Gonorrhea is a sexually transmitted disease (STD) caused by infection with the Neisseria gonorrhoeae bacterium. N. gonorrhoeae infects the mucous membranes of the reproductive tract, including the cervix, uterus, and fallopian tubes in women, and the urethra in women and men. N. gonorrhoeae can also infect the mucous membranes of the mouth, throat, eyes, and rectum.
Gonorrhea is transmitted through sexual contact with the penis, vagina, mouth, or anus of an infected partner. Ejaculation does not have to occur for gonorrhea to be transmitted or acquired. Gonorrhea can also be spread perinatally from mother to baby during childbirth. People who have had gonorrhea and received treatment may be reinfected if they have sexual contact with a person infected with gonorrhea.
Many men with gonorrhea are asymptomatic. When present, signs and symptoms of urethral infection in men include dysuria or a white, yellow, or green urethral discharge that usually appears one to fourteen days after infection. In cases where urethral infection is complicated by epididymitis, men with gonorrhea may also complain of testicular or scrotal pain.
Most women with gonorrhea are asymptomatic. Even when a woman has symptoms, they are often so mild and nonspecific that they are mistaken for a bladder or vaginal infection. The initial symptoms and signs in women include dysuria, increased vaginal discharge, or vaginal bleeding between periods. Women with gonorrhea are at risk of developing serious complications from the infection, regardless of the presence or severity of symptoms.
Symptoms of rectal infection in both men and women may include discharge, anal itching, soreness, bleeding, or painful bowel movements. Rectal infection also may be asymptomatic. Pharyngeal infection may cause a sore throat, but usually is asymptomatic.
Urogenital gonorrhea can be diagnosed by testing urine, urethral (for men), or endocervical or vaginal (for women) specimens using nucleic acid amplification testing (NAAT). It can also be diagnosed using gonorrhea culture, which requires endocervical or urethral swab specimens. If a person has had oral and/or anal sex, pharyngeal and/or rectal swab specimens should be collected either for culture or for NAAT (if the local laboratory has validated the use of NAAT for extra-genital specimens).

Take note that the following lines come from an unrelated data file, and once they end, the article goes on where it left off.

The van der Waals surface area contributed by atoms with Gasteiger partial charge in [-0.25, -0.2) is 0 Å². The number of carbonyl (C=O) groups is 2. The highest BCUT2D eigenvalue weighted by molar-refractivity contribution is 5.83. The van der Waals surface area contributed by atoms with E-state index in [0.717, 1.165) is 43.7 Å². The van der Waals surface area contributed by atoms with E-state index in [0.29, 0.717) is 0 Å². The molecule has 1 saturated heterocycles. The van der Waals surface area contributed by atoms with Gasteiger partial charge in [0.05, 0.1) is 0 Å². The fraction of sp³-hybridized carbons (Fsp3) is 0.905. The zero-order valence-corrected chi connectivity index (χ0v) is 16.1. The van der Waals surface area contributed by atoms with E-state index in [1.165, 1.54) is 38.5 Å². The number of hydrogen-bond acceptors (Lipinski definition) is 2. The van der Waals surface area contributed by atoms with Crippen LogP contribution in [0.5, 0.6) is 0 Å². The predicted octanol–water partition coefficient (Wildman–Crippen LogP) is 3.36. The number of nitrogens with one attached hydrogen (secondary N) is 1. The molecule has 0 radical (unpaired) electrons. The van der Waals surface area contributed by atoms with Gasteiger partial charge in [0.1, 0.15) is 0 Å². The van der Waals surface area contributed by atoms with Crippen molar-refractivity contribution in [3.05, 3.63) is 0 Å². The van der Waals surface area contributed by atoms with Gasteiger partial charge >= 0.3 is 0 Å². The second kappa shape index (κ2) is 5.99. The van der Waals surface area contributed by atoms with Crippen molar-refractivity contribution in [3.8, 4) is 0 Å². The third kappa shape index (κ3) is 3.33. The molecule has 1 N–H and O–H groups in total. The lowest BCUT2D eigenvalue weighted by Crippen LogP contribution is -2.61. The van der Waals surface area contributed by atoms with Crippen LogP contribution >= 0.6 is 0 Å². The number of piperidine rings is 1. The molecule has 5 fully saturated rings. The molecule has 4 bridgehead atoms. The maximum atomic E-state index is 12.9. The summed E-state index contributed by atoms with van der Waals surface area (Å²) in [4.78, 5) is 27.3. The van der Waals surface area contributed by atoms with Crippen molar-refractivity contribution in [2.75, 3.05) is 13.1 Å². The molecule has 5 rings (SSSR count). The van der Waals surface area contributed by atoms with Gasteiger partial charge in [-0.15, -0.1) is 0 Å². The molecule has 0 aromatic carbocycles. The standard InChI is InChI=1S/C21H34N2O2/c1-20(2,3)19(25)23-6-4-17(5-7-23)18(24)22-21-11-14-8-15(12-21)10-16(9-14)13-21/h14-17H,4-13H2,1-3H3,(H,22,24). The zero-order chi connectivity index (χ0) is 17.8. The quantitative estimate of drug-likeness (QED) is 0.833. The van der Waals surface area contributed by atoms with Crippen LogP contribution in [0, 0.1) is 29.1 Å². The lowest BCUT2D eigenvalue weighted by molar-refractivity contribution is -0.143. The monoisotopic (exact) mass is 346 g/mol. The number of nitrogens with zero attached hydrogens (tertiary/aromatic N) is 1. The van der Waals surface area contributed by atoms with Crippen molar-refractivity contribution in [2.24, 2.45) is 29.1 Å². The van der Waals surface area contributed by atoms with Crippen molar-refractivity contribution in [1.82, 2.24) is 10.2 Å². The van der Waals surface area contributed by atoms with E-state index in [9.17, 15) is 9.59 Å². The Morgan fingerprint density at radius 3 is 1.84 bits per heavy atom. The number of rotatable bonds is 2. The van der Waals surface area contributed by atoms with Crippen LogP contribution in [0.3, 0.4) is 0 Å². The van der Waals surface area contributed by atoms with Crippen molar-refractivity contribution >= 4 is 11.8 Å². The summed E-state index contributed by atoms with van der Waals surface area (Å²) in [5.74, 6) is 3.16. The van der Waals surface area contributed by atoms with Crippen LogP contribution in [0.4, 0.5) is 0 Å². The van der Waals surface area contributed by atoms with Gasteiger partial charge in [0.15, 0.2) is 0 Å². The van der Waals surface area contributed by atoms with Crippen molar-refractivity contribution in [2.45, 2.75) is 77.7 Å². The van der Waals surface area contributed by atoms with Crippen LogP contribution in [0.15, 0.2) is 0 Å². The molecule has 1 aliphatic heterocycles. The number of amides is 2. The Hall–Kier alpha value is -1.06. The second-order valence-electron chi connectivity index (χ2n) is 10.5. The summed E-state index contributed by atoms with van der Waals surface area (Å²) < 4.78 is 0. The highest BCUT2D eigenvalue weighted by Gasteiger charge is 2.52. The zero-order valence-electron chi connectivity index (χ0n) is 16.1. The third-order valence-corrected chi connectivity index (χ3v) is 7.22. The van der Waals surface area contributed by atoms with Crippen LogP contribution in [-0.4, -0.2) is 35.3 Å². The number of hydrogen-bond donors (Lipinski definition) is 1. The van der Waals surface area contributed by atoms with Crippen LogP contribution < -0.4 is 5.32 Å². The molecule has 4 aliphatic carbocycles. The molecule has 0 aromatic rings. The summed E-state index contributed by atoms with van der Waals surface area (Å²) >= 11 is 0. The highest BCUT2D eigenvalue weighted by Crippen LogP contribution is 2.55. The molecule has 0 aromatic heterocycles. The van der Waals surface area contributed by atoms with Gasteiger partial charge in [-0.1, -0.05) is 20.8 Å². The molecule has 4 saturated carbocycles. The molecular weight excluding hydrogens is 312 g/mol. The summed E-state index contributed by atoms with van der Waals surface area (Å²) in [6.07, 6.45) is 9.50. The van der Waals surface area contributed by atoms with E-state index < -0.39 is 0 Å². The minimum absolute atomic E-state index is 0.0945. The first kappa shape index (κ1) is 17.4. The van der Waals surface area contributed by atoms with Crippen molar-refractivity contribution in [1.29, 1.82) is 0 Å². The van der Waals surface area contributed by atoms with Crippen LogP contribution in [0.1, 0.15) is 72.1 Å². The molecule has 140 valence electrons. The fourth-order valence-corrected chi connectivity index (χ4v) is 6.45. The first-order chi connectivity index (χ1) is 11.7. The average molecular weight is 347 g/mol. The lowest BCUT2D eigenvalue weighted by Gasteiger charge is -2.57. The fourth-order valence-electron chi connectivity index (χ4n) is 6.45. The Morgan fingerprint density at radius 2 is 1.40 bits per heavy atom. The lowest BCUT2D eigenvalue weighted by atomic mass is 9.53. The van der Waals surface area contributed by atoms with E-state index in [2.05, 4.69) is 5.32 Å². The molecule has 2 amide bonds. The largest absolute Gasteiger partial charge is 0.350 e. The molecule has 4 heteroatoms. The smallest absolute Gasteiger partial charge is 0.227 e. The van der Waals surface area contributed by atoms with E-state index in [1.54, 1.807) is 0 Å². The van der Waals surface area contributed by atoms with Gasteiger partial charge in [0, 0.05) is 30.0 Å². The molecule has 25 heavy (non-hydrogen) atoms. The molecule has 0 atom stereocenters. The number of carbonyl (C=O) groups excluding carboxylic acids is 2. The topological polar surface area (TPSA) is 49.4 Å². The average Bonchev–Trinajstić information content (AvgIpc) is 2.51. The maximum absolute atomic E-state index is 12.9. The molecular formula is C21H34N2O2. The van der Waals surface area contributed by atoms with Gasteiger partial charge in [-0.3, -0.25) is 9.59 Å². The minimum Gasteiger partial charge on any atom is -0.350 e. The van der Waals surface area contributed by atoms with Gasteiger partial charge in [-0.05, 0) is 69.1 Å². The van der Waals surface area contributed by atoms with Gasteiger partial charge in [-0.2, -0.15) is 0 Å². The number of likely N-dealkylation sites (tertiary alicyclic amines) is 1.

Gonorrhea can be cured with the right treatment. CDC now recommends dual therapy (i.e. using two drugs) for the treatment of gonorrhea. It is important to take all of the medication prescribed to cure gonorrhea. Medication for gonorrhea should not be shared with anyone. Although medication will stop the infection, it will not repair any permanent damage done by the disease. Antimicrobial resistance in gonorrhea is of increasing concern, and successful treatment of gonorrhea is becoming more difficult. If a person’s symptoms continue for more than a few days after receiving treatment, he or she should return to a health care provider to be reevaluated.
Latex condoms, when used consistently and correctly, can reduce the risk of transmission of gonorrhea. The surest way to avoid transmission of gonorrhea or other STDs is to abstain from vaginal, anal, and oral sex, or to be in a long-term mutually monogamous relationship with a partner who has been tested and is known to be uninfected.